Today’s attack on the staff of Charlie Hebdo, as well as on the spirit of criticism in which they worked, brings thoughts of all those works of the Enlightenment in which tolerance was such a dominant theme. The illustration is from the cover of a recent pocket edition of Lettres persanes, by Montesquieu, in which he portrayed the foibles of contemporary European society as he would have imagined it to be perceived by a couple of visitors from the Levant, in effect mocking his own people. Montesquieu went on at some length in other works, notably L’Esprit des lois, about the need for separation of powers and about keeping religion out of the business of worldly government, a notion that seems increasingly imperilled all over the world, though not every so brazenly as seems to be the case with certain fundamentalists unable to close their eyes to an irreverent attitude on the part of those who don’t share their views of either the spiritual or the temporal world. When Charlie Hebdo first published images of the Prophet, it was clear that they had knowingly hit on a very raw nerve, and to those most offended, being an equal-opportunity lampooner matters little, underlying the sense that certain sects of almost all religions cannot and will not distinguish between the affairs of this Earth and those of whatever version of celestial existence is part of their credo. In addition, and this is where the real rub arises, they cannot and will not accept that what constitutes their own system of beliefs has no relevance for those of other systems of belief: they have all the right answers, and they have the answers for everyone, to the point where simple argumentation will not suffice for redress of transgression and all other dogmas must be extirpated. These are people who are not willing to let the elected and the damned be sorted at death, heretics must be expedited on their way to eternal damnation. Charlie Hebdo chose to be the burr under the saddle in a time and place where there was considerable risk of inciting the kind of violence that was visited upon them today, they knew those risks and chose to proceed. It’s a heavy price to pay and will only be validated if there arises a true spirit of willingness to tolerate diverging opinion. It is also a little painful to hear the commentary from folks like John Kerry and Stephen Harper, as well as other leaders who have been the beneficiaries of tolerant societies who rise up to pontificate on the values represented by a free and open press and the unfettered flow of information and ideas, but who support emasculated and feckless organs of a press establishment that consistently curries favour with corrupt enterprise in both the public and private sphere, and whose organs of government engage in prosecutions of whistleblowers and other truth-tellers, the rendition and torture of prisoners and the extra-judicial executions of those who either refuse, or even neglect, to follow their own social and economic dogma. It’s sad that we pay so little beyond lip service to the thought embodied in the works of Montesquieu, his contemporaries in the Enlightenment, and those who both preceded and followed up in the quest for tolerant pluralism.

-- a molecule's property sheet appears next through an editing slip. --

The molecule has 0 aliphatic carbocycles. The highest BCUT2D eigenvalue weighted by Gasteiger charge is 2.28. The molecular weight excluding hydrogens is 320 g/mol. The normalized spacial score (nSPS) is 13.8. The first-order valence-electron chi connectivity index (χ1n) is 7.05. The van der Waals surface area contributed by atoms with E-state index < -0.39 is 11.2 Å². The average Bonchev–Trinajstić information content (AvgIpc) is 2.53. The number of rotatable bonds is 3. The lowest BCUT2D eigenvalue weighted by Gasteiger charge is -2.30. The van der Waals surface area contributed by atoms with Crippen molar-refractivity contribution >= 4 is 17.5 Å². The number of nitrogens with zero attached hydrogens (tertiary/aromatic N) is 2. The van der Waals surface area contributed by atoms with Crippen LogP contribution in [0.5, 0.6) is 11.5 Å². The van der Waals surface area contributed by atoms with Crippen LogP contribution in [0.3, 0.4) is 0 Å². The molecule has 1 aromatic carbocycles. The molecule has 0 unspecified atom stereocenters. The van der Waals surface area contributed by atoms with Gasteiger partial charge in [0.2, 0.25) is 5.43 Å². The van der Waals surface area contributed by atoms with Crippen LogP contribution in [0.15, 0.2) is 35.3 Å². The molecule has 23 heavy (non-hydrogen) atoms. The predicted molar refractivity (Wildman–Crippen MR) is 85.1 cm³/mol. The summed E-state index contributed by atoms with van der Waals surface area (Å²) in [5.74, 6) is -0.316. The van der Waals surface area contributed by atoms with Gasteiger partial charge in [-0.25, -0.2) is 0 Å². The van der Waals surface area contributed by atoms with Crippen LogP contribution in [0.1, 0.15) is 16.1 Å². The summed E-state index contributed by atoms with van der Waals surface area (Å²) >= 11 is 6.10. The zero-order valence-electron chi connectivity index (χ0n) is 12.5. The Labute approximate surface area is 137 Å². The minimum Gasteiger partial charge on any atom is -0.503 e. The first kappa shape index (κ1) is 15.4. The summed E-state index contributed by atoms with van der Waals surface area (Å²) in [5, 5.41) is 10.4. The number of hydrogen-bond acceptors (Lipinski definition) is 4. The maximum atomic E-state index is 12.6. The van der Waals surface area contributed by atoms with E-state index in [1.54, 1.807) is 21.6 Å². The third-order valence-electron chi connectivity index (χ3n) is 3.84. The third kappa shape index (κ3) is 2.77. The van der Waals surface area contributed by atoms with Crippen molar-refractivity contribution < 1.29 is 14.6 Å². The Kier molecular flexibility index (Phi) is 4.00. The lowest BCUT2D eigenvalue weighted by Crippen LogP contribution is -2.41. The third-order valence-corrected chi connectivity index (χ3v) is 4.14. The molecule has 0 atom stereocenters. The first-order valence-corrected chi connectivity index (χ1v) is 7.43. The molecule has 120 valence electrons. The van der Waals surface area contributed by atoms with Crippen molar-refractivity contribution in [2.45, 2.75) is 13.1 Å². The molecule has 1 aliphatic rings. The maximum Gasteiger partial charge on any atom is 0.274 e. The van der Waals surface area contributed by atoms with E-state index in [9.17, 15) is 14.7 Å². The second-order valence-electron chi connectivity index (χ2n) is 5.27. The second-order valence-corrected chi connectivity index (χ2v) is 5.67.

Lovelier Thoughts, Michael